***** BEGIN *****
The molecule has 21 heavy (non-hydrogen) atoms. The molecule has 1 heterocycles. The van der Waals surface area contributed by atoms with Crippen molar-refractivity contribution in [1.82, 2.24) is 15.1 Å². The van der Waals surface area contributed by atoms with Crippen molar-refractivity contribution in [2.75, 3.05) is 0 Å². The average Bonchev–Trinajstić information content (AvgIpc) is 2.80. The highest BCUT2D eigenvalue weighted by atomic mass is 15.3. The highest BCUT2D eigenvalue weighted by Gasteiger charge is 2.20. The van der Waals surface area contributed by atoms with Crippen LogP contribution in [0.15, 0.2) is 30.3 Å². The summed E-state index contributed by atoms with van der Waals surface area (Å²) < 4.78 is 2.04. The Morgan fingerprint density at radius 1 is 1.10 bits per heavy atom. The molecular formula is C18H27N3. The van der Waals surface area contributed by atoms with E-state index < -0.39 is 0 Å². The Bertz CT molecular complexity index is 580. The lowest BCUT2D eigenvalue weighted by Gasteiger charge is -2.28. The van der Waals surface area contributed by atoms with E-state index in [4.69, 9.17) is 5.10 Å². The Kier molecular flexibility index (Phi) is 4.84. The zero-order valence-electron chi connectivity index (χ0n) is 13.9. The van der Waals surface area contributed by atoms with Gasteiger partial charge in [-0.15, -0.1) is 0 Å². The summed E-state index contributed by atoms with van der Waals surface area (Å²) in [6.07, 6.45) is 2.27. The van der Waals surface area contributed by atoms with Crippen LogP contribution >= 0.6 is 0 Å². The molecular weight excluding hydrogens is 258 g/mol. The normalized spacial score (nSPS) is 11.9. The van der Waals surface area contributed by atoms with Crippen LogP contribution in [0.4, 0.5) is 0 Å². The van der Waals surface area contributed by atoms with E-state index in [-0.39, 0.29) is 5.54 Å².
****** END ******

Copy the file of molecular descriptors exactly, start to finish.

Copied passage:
The molecule has 21 heavy (non-hydrogen) atoms. The molecule has 1 heterocycles. The van der Waals surface area contributed by atoms with Crippen molar-refractivity contribution in [1.82, 2.24) is 15.1 Å². The van der Waals surface area contributed by atoms with Crippen molar-refractivity contribution in [2.75, 3.05) is 0 Å². The average Bonchev–Trinajstić information content (AvgIpc) is 2.80. The highest BCUT2D eigenvalue weighted by atomic mass is 15.3. The highest BCUT2D eigenvalue weighted by Gasteiger charge is 2.20. The van der Waals surface area contributed by atoms with Crippen LogP contribution in [0.15, 0.2) is 30.3 Å². The summed E-state index contributed by atoms with van der Waals surface area (Å²) < 4.78 is 2.04. The Morgan fingerprint density at radius 1 is 1.10 bits per heavy atom. The molecular formula is C18H27N3. The van der Waals surface area contributed by atoms with E-state index < -0.39 is 0 Å². The Bertz CT molecular complexity index is 580. The lowest BCUT2D eigenvalue weighted by Gasteiger charge is -2.28. The van der Waals surface area contributed by atoms with E-state index in [4.69, 9.17) is 5.10 Å². The Kier molecular flexibility index (Phi) is 4.84. The zero-order valence-electron chi connectivity index (χ0n) is 13.9. The van der Waals surface area contributed by atoms with Gasteiger partial charge in [-0.15, -0.1) is 0 Å². The summed E-state index contributed by atoms with van der Waals surface area (Å²) in [6.07, 6.45) is 2.27. The van der Waals surface area contributed by atoms with Crippen LogP contribution >= 0.6 is 0 Å². The molecular weight excluding hydrogens is 258 g/mol. The normalized spacial score (nSPS) is 11.9. The van der Waals surface area contributed by atoms with Crippen LogP contribution in [0.4, 0.5) is 0 Å². The van der Waals surface area contributed by atoms with E-state index in [-0.39, 0.29) is 5.54 Å².